3.3. Special morphisms

Let us introduce diverse possible qualifications for morphisms of relational systems.

Embeddings and isomorphisms

Strong preservation. A function fFE is said to strongly preserve a relation symbol or formula r interpreted in each of E and F, if it preserves both r and ¬r :

xEnrxrEfxrF.
Embeddings. An f ∈MorL(E,F) is called an L-embedding if it strongly preserves all structures : ∀rL,∀xEnrxrEfxrF.

Isomorphism. An isomophism between algebras is a bijective embedding. Generally, an isomorphism between objects E and F of a concrete category, is a morphism (f ∈Mor(E,F)) that is bijective (f : EF) and whose inverse is a morphism (f -1∈Mor(F,E)).
Two objects E, F are said to be isomorphic if there exists an isomorphism between them. This is an equivalence predicate, i.e. it works as an equivalence relation on the universe.
The isomorphism class of an object in a category, is the class of all objects (in this category) which are isomorphic to it. Then an isomorphism class of objects in a category, is a class of objects which is the isomorphism class of any object in it (independently of the choice).
Injective embeddings are isomorphisms to their images.

Embeddings of algebras

Every injective morphism f between algebras is an embedding :

∀(s,x,y)∈L'E, f(y) = sF(fx) = f(sE(x)) ⇒ y=sE(x).

Any embedding between algebras f ∈ MorL(E,F), is injective whenever Im φE = E or some sE is injective for one of its arguments.
Bijective morphisms of algebras are isomorphisms. This can be deduced from the fact they are embeddings, or by

fL-1 = (f-1)L ∴ φEfL-1 = f -1f০φEfL-1 = f -1০φFfLfL-1 = f -1০φF.

More generally for relational systems, injectivity is usually added to the definition of the concept of embedding, as it means strongly preserving the equality relation. Things can come down to this case by replacing equality in the concept of injectivity by a properly defined equivalence relation, or replacing systems by their quotient by this relation, where the canonical surjections would be non-injective embeddings.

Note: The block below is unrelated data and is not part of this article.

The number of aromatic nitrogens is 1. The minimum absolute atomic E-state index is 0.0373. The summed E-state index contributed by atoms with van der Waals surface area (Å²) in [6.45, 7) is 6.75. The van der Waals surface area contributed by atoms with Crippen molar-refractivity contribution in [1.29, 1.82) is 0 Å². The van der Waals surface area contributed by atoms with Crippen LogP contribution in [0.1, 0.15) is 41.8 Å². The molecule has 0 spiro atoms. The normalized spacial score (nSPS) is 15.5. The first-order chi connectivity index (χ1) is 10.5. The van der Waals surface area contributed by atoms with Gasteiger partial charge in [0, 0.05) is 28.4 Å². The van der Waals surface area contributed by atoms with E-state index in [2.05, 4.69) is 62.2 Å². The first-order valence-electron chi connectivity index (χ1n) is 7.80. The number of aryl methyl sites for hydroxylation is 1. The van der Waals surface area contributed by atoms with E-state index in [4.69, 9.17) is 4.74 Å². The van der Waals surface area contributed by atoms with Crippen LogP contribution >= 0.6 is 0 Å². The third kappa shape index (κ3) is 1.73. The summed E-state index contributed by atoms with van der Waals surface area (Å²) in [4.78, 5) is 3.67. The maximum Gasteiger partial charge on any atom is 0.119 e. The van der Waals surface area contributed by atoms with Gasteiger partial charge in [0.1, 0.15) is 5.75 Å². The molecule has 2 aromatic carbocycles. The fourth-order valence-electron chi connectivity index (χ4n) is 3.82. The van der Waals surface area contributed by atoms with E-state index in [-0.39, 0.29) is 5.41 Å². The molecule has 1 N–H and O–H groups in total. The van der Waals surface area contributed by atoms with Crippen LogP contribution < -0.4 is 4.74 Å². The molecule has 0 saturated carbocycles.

Elementary embeddings

Embeddings still strongly preserve structures defined using the symbols in L and the logical symbols ∧,∨,0,1,¬, and also = in the case of injective embeddings.
Thus, they also preserve invariant structures defined using symbols of L and ∧,∨,¬,0,1,∃ where any occurrence of ¬ comes after (inside) any occurrence of ∃.

Now the full use of first-order logic comes by removing this restriction on the order of use of logical symbols: an f ∈ MorL(E,F) is called an elementary embedding (or elementary L-embedding) if it (strongly) preserves all invariant structures (defined by first-order formulas with language L).
Every isomorphism is an elementary embedding.

Isomorphism ⇒ Elementary embedding ⇒ Embedding ⇒ Injective morphism

Elementary equivalence. Different systems are said to be elementarily equivalent, if they have all the same true ground first-order formulas.

The existence of an elementary embedding between systems implies that they are elementarily equivalent.

The most usual practice of mathematics ignores the diversity of elementarily equivalent but non-isomorphic systems, as well as non-surjective elementary embeddings. However, they exist and play a special role in the foundations of mathematics, as we shall see with Skolem's paradox and non-standard models of arithmetic.

Endomorphisms

An endomorphism of an object E in a category, is a morphism from E to itself. Their set is written End(E)=Mor(E,E).

For any set E, ∀fEE, ∀AE, A ∈ Sub{f} Ef ∈ End{A}E.

Automorphisms. An automorphism of an object E is an isomorphism of E to itself.

So we have: Automorphism ⇔ (Endomorphism ∧ Isomorphism)
However an endomorphism of E which is an isomorphism to a strict subset of E, is not an automorphism.

If f∈ End(E) is an invariant elementary embedding then it is an automorphism:
Im f is also invariant (defined by ∃yE, f(y)=x)
xE, x∈Im ff(x)∈Im f
Im f = E. ∎

Quotient systems

For any relational language L, any L-system (E,E) and any equivalence relation R on E, the quotient set E/R has a natural L-structure defined as  RL[E].
It is the smallest L-structure on E/R such that R∈ Mor(E, E/R).
Set theory and foundations of mathematics
1. First foundations of mathematics
2. Set theory (continued)
3. Algebra 1
3.1. Morphisms of relational systems and concrete categories
3.2. Algebras
3.3. Special morphisms
3.4. Monoids
3.5. Actions of monoids
3.6. Invertibility and groups
3.7. Categories
3.8. Algebraic terms and term algebras
3.9. Integers and recursion
3.10. Arithmetic with addition
4. Model Theory